Howdy, Stranger!

It looks like you're new here. If you want to get involved, click one of these buttons!





Toyota Camry Transmission Questions (MY Prior to 2007)

2456789

Comments

  • cowdoniumcowdonium Posts: 4
    I have a 2000 Camry le (v6) with a standard transmission. I don't exactly know how to describe this... basically when accelerating in first or second gear, after taking my foot completely off of the clutch, the car seems to jerk/rock. For example, if I’m shifting from 1st to 2nd gear, I’ll continue to accelerate as I ease off the clutch. After having my foot completely off the clutch, the car will seem to roughly accelerate, almost as if I had let off the clutch too quickly, but I haven’t. I also experience this when I’m in 1st or 2nd gear and am about at 2.5k rpm's and I take my foot off the gas (without engaging the clutch); I would think that the transmission would smoothly slow the car down but instead the car seems to jerk jerk jerk until the car’s rpm’s drop. Nothing violent, but it’s certainly noticeable. Is this normal? To provide a little more background, I bought the car used 1.5 yrs ago w/ 50k miles, it now has 84k miles on it. The car seems to not have this problem after a lengthy (150 miles or so) road trip. I don’t think the spark plugs have ever been changed. I change the oil regularly and have had the air filter replaced less than a year ago.

    Does the transmission need to be tuned up? DO the spark plugs need to be changed? I was at the dealership the other day and they suggested getting the timing belt/drive belts changed at 90K ($350). would replacing these belts remedy this issue?

    Thanks in advance!

    Henry
  • 210delray210delray Posts: 4,722
    Changing the spark plugs might help (they're platinum-tipped and are supposed to be replaced at 60K mile intervals). There's no such thing as a manual transmission tuneup, but you may want to have the fluid level checked and topped up if it's low. You may also consider draining and refilling it (not absolutely necessary, but it's cheap to do and can't hurt). It's possible your clutch is going bad, but I'm not really sure (hard to diagnose over the internet).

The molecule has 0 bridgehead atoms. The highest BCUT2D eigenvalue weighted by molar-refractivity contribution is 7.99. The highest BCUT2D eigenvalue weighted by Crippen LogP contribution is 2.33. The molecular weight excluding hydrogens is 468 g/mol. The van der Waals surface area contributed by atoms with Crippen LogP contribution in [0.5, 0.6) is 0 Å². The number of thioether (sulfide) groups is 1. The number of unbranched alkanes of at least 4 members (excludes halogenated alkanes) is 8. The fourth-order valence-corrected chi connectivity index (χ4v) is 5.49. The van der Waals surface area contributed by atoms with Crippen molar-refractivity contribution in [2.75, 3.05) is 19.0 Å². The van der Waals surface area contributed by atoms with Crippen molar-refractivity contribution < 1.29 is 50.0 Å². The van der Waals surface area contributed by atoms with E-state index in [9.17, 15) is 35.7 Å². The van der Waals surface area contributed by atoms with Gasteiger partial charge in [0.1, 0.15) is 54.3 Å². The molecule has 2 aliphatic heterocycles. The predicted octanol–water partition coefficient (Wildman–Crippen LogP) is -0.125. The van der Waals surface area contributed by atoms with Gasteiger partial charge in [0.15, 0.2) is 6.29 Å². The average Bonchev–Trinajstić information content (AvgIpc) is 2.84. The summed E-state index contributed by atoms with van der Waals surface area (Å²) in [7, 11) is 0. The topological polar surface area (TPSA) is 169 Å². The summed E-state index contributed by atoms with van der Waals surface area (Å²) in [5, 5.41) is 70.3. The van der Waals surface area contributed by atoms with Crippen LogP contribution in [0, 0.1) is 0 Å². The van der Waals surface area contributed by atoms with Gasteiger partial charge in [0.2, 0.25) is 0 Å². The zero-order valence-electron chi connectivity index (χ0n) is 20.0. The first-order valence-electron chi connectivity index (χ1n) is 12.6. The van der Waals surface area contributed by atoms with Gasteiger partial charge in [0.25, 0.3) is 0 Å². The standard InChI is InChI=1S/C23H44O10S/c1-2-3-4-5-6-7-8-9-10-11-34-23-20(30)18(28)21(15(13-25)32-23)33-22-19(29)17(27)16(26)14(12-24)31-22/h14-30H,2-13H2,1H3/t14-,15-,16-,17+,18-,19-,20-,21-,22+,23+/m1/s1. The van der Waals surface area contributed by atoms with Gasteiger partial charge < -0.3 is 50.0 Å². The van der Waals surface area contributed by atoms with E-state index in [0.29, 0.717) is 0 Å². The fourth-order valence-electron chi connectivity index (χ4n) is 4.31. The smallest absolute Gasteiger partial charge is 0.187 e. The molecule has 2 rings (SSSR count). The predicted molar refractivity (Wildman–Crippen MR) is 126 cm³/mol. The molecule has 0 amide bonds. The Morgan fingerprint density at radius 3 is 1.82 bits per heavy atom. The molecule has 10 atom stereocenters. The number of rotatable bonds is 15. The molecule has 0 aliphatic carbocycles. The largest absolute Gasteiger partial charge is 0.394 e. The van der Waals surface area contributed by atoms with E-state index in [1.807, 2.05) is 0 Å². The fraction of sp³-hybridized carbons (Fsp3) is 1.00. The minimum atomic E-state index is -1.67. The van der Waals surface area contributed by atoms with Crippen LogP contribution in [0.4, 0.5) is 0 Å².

The timing belt has a 90K mile change interval, so you may want to just wait 6K more miles. At the same time, it's no more labor intensive to replace the drive belts. Changing these will have absolutely no effect on the jerkiness problem.
  • cowdoniumcowdonium Posts: 4
    210delray, thanks for the prompt reply! How difficult is it to change the spark plugs? I've looked under the hood and have noticed a plastic cover over the engine. is it as simple as removing this cover, and switching the spark plugs out (i've done this a thousand times on my riding lawnmower) or is there more to it, like needing special torque wrenches, etc?

    I failed to mention that i use 87 octane. I'm getting, on average, 27 mpg (that's city and interstate). I'll make sure the transmission fluid is topped off , although, i just had my oil changed and brake pads replaced at the dealership, so i would assume they've already filled any low fluids.

    Finally, what's the average life span for a clutch?

    Again, i've only noticed this "jerking" in 1st and 2nd gear, but i don't know what that means.

    Thanks again in advance for any help/suggestions anybody throws my way.

    Henry
  • 210delray210delray Posts: 4,722
    I think the rear spark plugs on the V6 (toward the firewall) are rather difficult to change due to poor access. The engine cover is no problem. I have always had 4-cylinder Camrys, and these are easy to change the plugs. However, you do need a deep socket as well as a torque wrench (you don't want to risk overtightening the plugs). On the 4-cylinder 1997-2001 models, the proper torque is only 13 foot-pounds.

    Never assume the dealer has checked all the fluids, especially the manual transmission fluid, as typically you must remove a bolt and stick your finger inside to check the level.

    There's no such thing as an average life span for a clutch. You can fry one with just a few all-out tire-spinning acceleration runs, or a clutch can last well over 200K miles, as mine did on a 1980 Volvo.

    The 87 octane gas is not contributing to the jerkiness.
  • cowdoniumcowdonium Posts: 4
    are there any tell-tell signs that a clutch is going bad?
  • bhc1bhc1 Posts: 2
    I was about to fill up the power steering fluid in my 2003 Camry. But on the cap it says Power Steering - Use ATF with Dextron II or Dextron. But ATF is for the transmission. So I called a Toyota dealer and they said just use the regular power steering fluid. I can't imagine if Toyota made this error on the cap and nobody ever reported it. Any new Camry owners out there, please let me know what fluid you use for the power steering. Thanks.
  • typesixtypesix Posts: 314
    Many cars use ATF in power steering. My 1989 Camry does.
  • lmacmillmacmil Posts: 1,756
    My question is did you need to add p/s fluid or did you drain the existing fluid?
  • bhc1bhc1 Posts: 2
    I just need to add the fluid to the max level. I'm wondering if new power steering systems nowadays use ATF instead of the regular power steering fluid. I just don't want to damage it by mixing in the wrong type of fluid.
  • typesixtypesix Posts: 314